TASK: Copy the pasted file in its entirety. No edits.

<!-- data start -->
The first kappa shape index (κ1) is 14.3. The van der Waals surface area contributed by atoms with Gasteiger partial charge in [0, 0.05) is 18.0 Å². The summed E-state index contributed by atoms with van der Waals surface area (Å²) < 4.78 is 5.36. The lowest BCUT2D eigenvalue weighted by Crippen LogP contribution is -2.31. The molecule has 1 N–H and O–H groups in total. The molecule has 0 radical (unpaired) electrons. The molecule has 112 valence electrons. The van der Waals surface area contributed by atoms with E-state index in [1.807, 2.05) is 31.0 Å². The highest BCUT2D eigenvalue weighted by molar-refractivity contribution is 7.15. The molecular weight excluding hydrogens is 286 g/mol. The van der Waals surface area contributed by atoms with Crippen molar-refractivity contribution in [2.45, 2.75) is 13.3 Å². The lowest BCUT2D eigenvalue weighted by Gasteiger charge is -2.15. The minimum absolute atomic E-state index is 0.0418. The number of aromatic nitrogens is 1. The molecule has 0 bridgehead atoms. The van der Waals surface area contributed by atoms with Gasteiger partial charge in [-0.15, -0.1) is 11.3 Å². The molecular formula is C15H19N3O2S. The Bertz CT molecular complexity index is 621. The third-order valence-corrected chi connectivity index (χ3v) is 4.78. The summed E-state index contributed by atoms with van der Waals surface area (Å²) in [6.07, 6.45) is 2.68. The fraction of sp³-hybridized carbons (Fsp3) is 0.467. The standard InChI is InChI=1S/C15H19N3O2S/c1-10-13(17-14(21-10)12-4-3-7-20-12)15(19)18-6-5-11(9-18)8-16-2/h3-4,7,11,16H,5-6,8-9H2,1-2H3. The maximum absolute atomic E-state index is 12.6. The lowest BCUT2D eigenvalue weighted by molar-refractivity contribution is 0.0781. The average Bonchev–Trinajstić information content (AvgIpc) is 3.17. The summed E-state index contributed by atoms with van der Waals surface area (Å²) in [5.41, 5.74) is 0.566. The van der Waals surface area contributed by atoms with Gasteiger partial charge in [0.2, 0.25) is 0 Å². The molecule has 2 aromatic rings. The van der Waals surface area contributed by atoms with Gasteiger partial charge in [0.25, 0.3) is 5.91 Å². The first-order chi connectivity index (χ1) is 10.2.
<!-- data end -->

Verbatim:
The first kappa shape index (κ1) is 14.3. The van der Waals surface area contributed by atoms with Gasteiger partial charge in [0, 0.05) is 18.0 Å². The summed E-state index contributed by atoms with van der Waals surface area (Å²) < 4.78 is 5.36. The lowest BCUT2D eigenvalue weighted by Crippen LogP contribution is -2.31. The molecule has 1 N–H and O–H groups in total. The molecule has 0 radical (unpaired) electrons. The molecule has 112 valence electrons. The van der Waals surface area contributed by atoms with E-state index in [1.807, 2.05) is 31.0 Å². The highest BCUT2D eigenvalue weighted by molar-refractivity contribution is 7.15. The molecular weight excluding hydrogens is 286 g/mol. The van der Waals surface area contributed by atoms with Crippen molar-refractivity contribution in [2.45, 2.75) is 13.3 Å². The lowest BCUT2D eigenvalue weighted by Gasteiger charge is -2.15. The minimum absolute atomic E-state index is 0.0418. The number of aromatic nitrogens is 1. The molecule has 0 bridgehead atoms. The van der Waals surface area contributed by atoms with Gasteiger partial charge in [-0.15, -0.1) is 11.3 Å². The molecular formula is C15H19N3O2S. The Bertz CT molecular complexity index is 621. The third-order valence-corrected chi connectivity index (χ3v) is 4.78. The summed E-state index contributed by atoms with van der Waals surface area (Å²) in [6.07, 6.45) is 2.68. The fraction of sp³-hybridized carbons (Fsp3) is 0.467. The standard InChI is InChI=1S/C15H19N3O2S/c1-10-13(17-14(21-10)12-4-3-7-20-12)15(19)18-6-5-11(9-18)8-16-2/h3-4,7,11,16H,5-6,8-9H2,1-2H3. The maximum absolute atomic E-state index is 12.6. The lowest BCUT2D eigenvalue weighted by molar-refractivity contribution is 0.0781. The average Bonchev–Trinajstić information content (AvgIpc) is 3.17. The summed E-state index contributed by atoms with van der Waals surface area (Å²) in [5.41, 5.74) is 0.566. The van der Waals surface area contributed by atoms with Gasteiger partial charge in [0.2, 0.25) is 0 Å². The molecule has 2 aromatic rings. The van der Waals surface area contributed by atoms with Gasteiger partial charge in [0.25, 0.3) is 5.91 Å². The first-order chi connectivity index (χ1) is 10.2.